How to turn managers into leaders

Written by Paul Glatzhofer, VP of Talent Solutions
Previously published by PSI Talent Management or Cubiks, prior to becoming Talogy.

All leaders are not necessarily managers, but all managers should be leaders. In fact, we depend on supervisors and managers to lead the largest employee population in its goal to fulfil the organisational mission. Unfortunately, many of us know that most managers are not great leaders. 

Misguided selection, poor job design, and the very use of the terms “manager” or “supervisor” all reinforce the culture of the leader who doesn’t actually lead. In my work with organisations, we talk about those who lead within the organisation and often we talk specifically about those leaders who are managers. A common theme I have seen is the organisational realisation that the managers are not really leading – rather, they are managing, just as their name implies they should. They come to this realisation through different means, but often it is shown by the fact that the vision of senior leadership is not carried out throughout the organisation. 

The Cultural Hourglass

This is what we have labelled the “Cultural Hourglass.” The senior leaders have a great vision, the staff wants to execute that vision, but there is a bottleneck that prevents it from becoming reality. And, in many instances, this isn’t the fault of the managers. Their jobs are designed in a way that forced them to be administrators instead of leaders. They simply want to get work done because their jobs depend on it, which doesn’t leave them time to lead and coach their employees by innovating and promoting change.

cultural hourglass

I believe that the lack of leadership from managers is why 360 Feedback became popular. If you report to a good leader, you know where you stand throughout the year. You are giving and receiving regular feedback. In many instances, there isn’t a need for a performance review except maybe to communicate a salary increase. However, because we have many managers that are not true leaders, organisations need to force feedback discussions to ensure they are happening at least once a year. To read more on this topic, download the white paper, Where Has Performance Management Gone?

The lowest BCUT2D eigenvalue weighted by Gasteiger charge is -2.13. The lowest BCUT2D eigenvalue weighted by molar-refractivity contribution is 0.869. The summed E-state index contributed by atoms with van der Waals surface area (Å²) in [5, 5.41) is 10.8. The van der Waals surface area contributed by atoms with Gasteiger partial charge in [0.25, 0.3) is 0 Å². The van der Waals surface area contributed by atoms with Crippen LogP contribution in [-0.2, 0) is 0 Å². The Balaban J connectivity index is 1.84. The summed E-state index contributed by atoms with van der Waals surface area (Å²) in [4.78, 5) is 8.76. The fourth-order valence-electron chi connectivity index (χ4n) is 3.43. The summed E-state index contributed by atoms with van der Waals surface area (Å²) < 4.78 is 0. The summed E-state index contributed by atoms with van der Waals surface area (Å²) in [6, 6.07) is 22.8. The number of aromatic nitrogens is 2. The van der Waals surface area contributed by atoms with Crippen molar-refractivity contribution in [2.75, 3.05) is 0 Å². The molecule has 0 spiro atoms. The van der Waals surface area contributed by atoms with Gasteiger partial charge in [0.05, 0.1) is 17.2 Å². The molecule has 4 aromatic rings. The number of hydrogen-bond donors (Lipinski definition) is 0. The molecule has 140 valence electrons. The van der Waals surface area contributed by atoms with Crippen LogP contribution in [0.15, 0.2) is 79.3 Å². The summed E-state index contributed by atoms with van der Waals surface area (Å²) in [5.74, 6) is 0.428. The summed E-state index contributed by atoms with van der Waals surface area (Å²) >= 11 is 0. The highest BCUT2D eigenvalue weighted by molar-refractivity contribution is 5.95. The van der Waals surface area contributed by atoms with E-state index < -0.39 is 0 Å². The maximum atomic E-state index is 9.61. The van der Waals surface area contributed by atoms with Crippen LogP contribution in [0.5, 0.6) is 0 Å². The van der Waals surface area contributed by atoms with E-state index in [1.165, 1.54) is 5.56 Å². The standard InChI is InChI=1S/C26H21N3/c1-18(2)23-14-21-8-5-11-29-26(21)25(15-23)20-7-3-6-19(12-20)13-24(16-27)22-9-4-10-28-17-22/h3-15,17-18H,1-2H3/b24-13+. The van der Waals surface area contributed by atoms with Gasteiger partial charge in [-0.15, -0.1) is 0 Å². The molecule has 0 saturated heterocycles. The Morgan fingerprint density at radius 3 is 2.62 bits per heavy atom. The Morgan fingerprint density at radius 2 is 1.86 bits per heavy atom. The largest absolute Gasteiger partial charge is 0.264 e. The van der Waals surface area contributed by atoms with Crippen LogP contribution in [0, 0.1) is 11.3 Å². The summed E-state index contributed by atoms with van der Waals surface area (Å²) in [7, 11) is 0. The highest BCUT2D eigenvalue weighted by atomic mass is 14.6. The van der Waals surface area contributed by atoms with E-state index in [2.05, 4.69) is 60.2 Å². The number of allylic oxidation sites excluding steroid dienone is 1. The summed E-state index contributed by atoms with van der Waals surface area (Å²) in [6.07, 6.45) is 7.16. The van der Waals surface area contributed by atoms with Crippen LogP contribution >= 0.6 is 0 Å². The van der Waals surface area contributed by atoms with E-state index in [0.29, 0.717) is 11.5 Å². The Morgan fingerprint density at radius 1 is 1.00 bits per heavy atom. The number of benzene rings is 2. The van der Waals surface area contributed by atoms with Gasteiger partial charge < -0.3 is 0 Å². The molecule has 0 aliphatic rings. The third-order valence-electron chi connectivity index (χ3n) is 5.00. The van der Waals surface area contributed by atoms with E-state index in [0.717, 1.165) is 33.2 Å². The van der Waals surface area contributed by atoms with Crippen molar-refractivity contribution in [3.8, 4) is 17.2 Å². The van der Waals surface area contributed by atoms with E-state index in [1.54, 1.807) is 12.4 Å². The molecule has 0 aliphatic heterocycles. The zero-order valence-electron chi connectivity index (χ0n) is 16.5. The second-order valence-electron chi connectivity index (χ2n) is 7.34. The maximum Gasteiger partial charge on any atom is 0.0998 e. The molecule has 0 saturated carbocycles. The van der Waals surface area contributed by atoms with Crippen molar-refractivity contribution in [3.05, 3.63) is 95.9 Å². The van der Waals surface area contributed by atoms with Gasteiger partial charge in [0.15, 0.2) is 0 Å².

It’s easy to point out issues, but much harder to come up with a solution

In this case, the solution must have many parts and come from having a culture of feedback and coaching. Selecting managers who have leadership potential and can coach others is half the battle. The other half is giving them access to development opportunities, role models, and regular feedback. Even just helping the managers to see themselves as leaders is a huge step forward. They need to prioritise coaching and providing feedback to their employees before they move on to other, less important administrative aspects of their jobs.

Identifying and selecting high-potential talent

We are facing a talent war.

Great leaders are hard to find and even harder to retain in a competitive global economy.

Now more than ever, identifying, developing, and engaging high-potential candidates is an important part of every successful organisation’s talent strategy. They know that their culture is driven by their leaders and they also know that high-performing leaders can be associated with all sorts of positive outcomes (e.g., increased retention of staff, higher employee engagement scores).

Download our white paper to find out:

  • What are indicators of potential?
  • How to identify and assess for potential
Download Now
high potentials a roadmap for identifying and selecting high potentials cta whitepaper cover